Monday, August 12th: St Jane Frances de Chantal, religious sister (1572-1641)
Jane was married to Christophe, a French baron of an estate in bad shape and financial trouble. She managed the household, such that those in her employ loved her, and conditions improved. Her husband was killed in a hunting accident, leaving Jane alone. She was very generous to the poor.
Her spiritual director was St Francis de Sales, and they were also best friends. With his help they started the order of the Visitation. Women who were widow, or those with health condition that couldn’t withstand the austerity of other orders were welcome here
“Throw ourselves into God as a little drop of water into the sea, and lose ourselves indeed in the Ocean of the divine goodness.”
Patron: widows, forgotten people; in-law problems; loss of parents; parents separated from children
Tuesday, August 13th: St Hippolytus, Martyr (170-235)
Hippolytus of Rome was a controversial person in the church. He censured Pope Dt, Callistus I. He then, was first to be elected an antipope in the church. He was reconciled to the church, before his martyrdom. He had many writings.
“Fly to the Catholic Church! Adhere to the only faiths that continues to exist from the beginning, that faith that was preached by Paul, and is upheld by the chair of Peter.”
Patron: horses; prison guards; prison officers; prison workers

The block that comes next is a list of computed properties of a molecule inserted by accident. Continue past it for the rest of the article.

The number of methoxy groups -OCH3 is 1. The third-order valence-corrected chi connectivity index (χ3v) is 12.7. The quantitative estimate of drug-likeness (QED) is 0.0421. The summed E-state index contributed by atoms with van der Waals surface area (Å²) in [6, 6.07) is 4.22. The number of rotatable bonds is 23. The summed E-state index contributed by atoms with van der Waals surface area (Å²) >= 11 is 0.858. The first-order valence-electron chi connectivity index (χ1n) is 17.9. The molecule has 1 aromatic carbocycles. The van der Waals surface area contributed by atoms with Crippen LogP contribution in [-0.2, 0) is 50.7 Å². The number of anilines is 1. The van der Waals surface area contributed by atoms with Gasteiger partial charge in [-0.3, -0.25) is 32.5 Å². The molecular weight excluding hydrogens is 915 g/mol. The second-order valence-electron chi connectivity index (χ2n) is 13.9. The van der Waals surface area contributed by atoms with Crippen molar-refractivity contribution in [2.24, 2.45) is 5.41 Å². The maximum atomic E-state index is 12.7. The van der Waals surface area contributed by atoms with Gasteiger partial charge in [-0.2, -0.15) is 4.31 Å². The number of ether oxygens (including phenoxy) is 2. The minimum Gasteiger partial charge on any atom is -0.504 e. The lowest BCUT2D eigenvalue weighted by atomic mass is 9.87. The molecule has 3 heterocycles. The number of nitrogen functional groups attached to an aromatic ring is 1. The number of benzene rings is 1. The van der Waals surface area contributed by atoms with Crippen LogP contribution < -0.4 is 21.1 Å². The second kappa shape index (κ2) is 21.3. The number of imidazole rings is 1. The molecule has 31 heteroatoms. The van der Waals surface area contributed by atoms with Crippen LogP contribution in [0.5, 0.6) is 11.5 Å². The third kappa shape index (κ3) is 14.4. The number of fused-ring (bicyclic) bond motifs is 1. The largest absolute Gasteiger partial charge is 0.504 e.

Wednesday, August 14th: St. Maximillian Kolbe, Martyr (1894-1941)
Maximillian was frail as a result of a bout of tuberculosis. He became a Franciscan and priest in Poland. He founded the Immaculata Movement, a devotion to the Blessed Mother.
Maximilian was born in 1894 in Poland and became a Franciscan. He contracted tuberculosis and, though he recovered, he remained frail all his life. Before his ordination as a priest, Maximilian founded the Immaculata Movement He took his devotion to India and Japan. After the Nazi invasion, he was imprisoned, and sent to the concentration camp at Auschwitz. Fr Kolbe took the place of a married man, who was chosen to die.
“I pray you to tell the Brothers not to be afraid at all to love the Immaculate too much since . . . they will never love her like Jesus loved her.”
Patron: drug addicts, prisoners, families, and the pro-life movement
Thursday, August 15th: The Assumption of the Blessed Virgin Mary
Pope Pius XII proclaimed ““We pronounce, declare and define it to be a divinely revealed dogma that the immaculate Mother of God, the ever Virgin Mary, having completed the course of her earthly life, was assumed body and soul to heavenly glory.” What the pope declared was already a common belief in the Catholic Church. There are homilies on the Assumption going back to the sixth century.
Friday, August 16th: St Uguzo, Martyr (unknown)
St Uguzo is sometimes listed as Lucius. He was a shepherd in the Italian Alps, and was noted for giving to the poor and the Church. He was murdered by a former master. While there is no date connected with the saint, he was especially venerated at Milan from about 1280.
Saturday, August 17th: St Myron, Bishop (c 150-250)
St Myron is known as “the wonder worker”. He was a family man, and known for his generosity to the poor. He even helped the thieves that broke into his home to a bag of wheat, converting the lives of the thieves. The Cretan people urged him to accept ordination to the priesthood. He was then made a bishop of Raucia. He is credited with stopping the flow of a flooding river. He lived to be 100.
Sunday, August 18th: St Flores and St Lauras, maryrrs (2nd century)
They were martyrs with Maximus and Proculus. Venerated particularly by the Greeks, Florus and Laurus were twin brothers, who were stone masons. They Christianized a pagan temple and were drowned in a well as a result.